Legal & Finance: If You're Not Married There Are No Rights

Article excerpt

Heterosexual couples who are co-habiting, but don't want to get married, will be denied the new rights of same sex partnerships.

For them, marriage is the only option if they want the full deal, Christopher Rudge, an associate at Black Country law firm George Green, has warned.

He said: 'Legal recognition of same sex partnerships will particularly help long term partners, who, as they have previously had no legal status, might have found themselves cut out of making key decisions about health or children, or of inheriting property or receiving pensions.'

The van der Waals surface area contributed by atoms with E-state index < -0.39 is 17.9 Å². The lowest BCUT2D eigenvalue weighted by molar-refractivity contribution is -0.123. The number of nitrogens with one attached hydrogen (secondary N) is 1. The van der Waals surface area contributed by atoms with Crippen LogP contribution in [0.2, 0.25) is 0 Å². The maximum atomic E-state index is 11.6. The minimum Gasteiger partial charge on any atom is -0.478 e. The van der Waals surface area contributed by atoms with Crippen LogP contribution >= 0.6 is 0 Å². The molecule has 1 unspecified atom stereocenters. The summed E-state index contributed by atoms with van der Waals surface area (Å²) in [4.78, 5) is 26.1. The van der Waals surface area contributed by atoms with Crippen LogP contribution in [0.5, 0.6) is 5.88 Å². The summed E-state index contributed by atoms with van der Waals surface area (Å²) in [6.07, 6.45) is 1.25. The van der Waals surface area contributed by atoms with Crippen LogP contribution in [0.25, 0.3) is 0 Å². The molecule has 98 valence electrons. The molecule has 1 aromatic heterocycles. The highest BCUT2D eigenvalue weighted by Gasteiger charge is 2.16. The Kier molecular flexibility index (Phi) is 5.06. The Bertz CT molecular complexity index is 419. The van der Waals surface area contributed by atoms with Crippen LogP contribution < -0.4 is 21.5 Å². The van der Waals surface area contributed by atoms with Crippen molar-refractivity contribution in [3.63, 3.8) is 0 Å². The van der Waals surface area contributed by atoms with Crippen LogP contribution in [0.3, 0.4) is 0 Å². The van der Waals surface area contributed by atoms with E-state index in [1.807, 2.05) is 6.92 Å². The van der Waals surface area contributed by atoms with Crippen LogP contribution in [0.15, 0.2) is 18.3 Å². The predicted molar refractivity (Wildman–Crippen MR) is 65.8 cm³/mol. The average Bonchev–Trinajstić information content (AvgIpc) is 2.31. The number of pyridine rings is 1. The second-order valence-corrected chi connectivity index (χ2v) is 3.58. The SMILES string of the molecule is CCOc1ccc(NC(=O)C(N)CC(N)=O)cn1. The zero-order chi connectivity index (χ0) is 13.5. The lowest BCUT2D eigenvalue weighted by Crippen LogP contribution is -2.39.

It would give them more or less in the same position as married couples.

But, cautioned Mr Rudge, who is based in George Green's Cradley Heath offices, that was not the case for heterosexual co-habitees.

He went on: 'Some people believed that this Act would provide an alternative to marriage for opposite sex partnerships, who wanted further legal benefits and protection. However, the Civil Partnership Act applies only to same sex couples.

'While opposite sex couples in long term partnerships have many more rights and greater legal protection than ever before, marriage is still the only option to fully safeguard them and their dependents, especially in the event of the death of one of the partners. …